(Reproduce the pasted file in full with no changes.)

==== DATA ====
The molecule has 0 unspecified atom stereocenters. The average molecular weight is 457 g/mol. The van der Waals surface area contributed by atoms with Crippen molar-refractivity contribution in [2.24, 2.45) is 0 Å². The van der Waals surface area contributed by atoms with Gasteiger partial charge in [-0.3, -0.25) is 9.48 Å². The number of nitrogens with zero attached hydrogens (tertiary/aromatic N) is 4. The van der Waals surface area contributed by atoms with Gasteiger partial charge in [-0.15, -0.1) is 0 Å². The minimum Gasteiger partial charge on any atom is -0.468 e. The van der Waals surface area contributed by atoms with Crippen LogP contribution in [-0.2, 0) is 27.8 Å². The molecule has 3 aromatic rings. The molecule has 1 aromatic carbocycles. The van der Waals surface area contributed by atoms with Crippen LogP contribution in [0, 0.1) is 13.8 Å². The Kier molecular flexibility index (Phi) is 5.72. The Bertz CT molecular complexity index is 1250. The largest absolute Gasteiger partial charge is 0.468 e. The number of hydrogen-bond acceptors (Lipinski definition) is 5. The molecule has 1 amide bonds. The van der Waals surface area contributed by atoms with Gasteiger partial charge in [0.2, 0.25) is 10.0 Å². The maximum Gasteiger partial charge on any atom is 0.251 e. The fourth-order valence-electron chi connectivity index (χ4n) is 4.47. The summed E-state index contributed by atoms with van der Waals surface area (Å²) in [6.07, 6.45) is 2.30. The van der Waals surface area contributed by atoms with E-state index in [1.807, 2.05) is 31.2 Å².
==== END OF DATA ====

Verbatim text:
The molecule has 0 unspecified atom stereocenters. The average molecular weight is 457 g/mol. The van der Waals surface area contributed by atoms with Crippen molar-refractivity contribution in [2.24, 2.45) is 0 Å². The van der Waals surface area contributed by atoms with Gasteiger partial charge in [-0.3, -0.25) is 9.48 Å². The number of nitrogens with zero attached hydrogens (tertiary/aromatic N) is 4. The van der Waals surface area contributed by atoms with Gasteiger partial charge in [-0.15, -0.1) is 0 Å². The minimum Gasteiger partial charge on any atom is -0.468 e. The van der Waals surface area contributed by atoms with Crippen LogP contribution in [-0.2, 0) is 27.8 Å². The molecule has 3 aromatic rings. The molecule has 1 aromatic carbocycles. The van der Waals surface area contributed by atoms with Crippen LogP contribution in [0, 0.1) is 13.8 Å². The Kier molecular flexibility index (Phi) is 5.72. The Bertz CT molecular complexity index is 1250. The largest absolute Gasteiger partial charge is 0.468 e. The number of hydrogen-bond acceptors (Lipinski definition) is 5. The molecule has 1 amide bonds. The van der Waals surface area contributed by atoms with Gasteiger partial charge in [0.2, 0.25) is 10.0 Å². The maximum Gasteiger partial charge on any atom is 0.251 e. The fourth-order valence-electron chi connectivity index (χ4n) is 4.47. The summed E-state index contributed by atoms with van der Waals surface area (Å²) in [6.07, 6.45) is 2.30. The van der Waals surface area contributed by atoms with E-state index in [1.807, 2.05) is 31.2 Å².